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The coronavirus is still on a rampage, spinning off new variants that cause even more sickness and death. These are gloomy times indeed. But why fret and wear a long face? La vida es bella y corta!  Life is beautiful and short. Cheer up with some limericks — short, humorous verses that are often silly, nonsensical and even lewd.

Line Lost Limericks: A Guest Book (1915) by Fred E. Woodward described limericks as “a form of verse which suits a very happy mood. Unfitted to the solitary, a good limerick must be laughed at and laughed over. The quip is in the final line and should be a briliiant bit of repartee or a wittern turn of the original subject into an absurdity.” I trust that the following sea-related limericks will help those who read them to exorcise the blues.

Said a salty old skipper from Wales,
“Number one, it’s all right to chew nails.
It impresses the crew.
It impresses me, too.
But stop spitting holes in the sails!”

— John Ciardi (1916–1986)


There was a young fellow named Chet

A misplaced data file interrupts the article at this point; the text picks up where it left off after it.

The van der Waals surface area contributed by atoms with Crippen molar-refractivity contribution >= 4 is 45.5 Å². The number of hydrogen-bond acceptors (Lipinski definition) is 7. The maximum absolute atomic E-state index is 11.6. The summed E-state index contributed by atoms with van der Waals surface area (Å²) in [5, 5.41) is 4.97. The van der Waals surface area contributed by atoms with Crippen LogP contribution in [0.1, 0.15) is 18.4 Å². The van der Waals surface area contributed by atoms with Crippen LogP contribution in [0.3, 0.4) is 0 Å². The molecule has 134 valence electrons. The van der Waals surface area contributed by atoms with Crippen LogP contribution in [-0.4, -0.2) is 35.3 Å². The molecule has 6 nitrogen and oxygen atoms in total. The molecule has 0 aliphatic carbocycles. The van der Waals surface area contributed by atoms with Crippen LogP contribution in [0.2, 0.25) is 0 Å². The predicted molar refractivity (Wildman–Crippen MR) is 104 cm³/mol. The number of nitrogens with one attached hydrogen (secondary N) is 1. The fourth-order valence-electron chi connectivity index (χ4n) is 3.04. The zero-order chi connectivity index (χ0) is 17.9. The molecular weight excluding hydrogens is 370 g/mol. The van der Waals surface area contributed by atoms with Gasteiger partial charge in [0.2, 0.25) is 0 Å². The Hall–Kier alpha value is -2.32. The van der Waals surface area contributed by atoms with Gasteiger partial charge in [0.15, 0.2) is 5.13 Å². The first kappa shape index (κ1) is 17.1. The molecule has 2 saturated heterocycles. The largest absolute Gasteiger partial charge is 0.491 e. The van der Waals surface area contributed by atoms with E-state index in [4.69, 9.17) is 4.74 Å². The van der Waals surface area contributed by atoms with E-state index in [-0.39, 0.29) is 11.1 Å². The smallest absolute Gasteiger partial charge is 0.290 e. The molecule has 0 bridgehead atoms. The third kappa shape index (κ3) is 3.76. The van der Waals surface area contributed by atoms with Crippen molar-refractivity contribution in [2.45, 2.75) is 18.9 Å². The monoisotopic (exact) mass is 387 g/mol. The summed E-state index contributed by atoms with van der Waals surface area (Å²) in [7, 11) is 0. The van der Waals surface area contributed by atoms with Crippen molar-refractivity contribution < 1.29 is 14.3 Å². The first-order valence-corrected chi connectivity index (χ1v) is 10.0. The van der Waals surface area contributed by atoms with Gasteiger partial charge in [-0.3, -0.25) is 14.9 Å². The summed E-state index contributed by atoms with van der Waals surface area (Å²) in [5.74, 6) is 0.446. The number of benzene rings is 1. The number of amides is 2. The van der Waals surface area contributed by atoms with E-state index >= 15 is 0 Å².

Who swam out to sea on a bet.
Did he win? I don’t know:
That was two months ago
And we haven’t caught sight of him yet.

— John Ciardi (1916–1986)


There was a Young Lady of Portugal,
Whose ideas were excessively nautical;
She climbed up a tree to examine the sea,
But declared she would never leave Portugal.

— Edward Lear (1812–1888)


There was an Old Man of the Coast
Who placidly sat on a post;
But when it was cold he relinquished his hold,
And called for some hot buttered toast.

— Edward Lear (1812–1888)


There was an Old Man in a boat,
Who said, ‘I’m afloat, I’m afloat!’
When they said, ‘No! you ain’t!’
He was ready to faint,
That unhappy Old Man in a boat.

— Edward Lear (1812–1888)


There was a sweet girl of Decatur
Who went to sea on a freighter.
She was screwed by the master
– An utter disaster –
But the crew all made up for it later.

— Isaac Asimov (1920–1992)


“On the beach,” said John sadly, “there’s such
A thing as revealing too much.”
So he closed both his eyes
At the ranks of bare thighs,
And felt his way through them by touch.

—  Isaac Asimov (1920–1992)


There once was a lady from Guam,
Who said, “Now the sea is so calm
I will swim, for a lark;”
But she met with a shark.
Let us now sing the ninetieth psalm.

— from The Smile on the Face of the Tiger: A Collection of Limericks, 1910

~ Barista Uno

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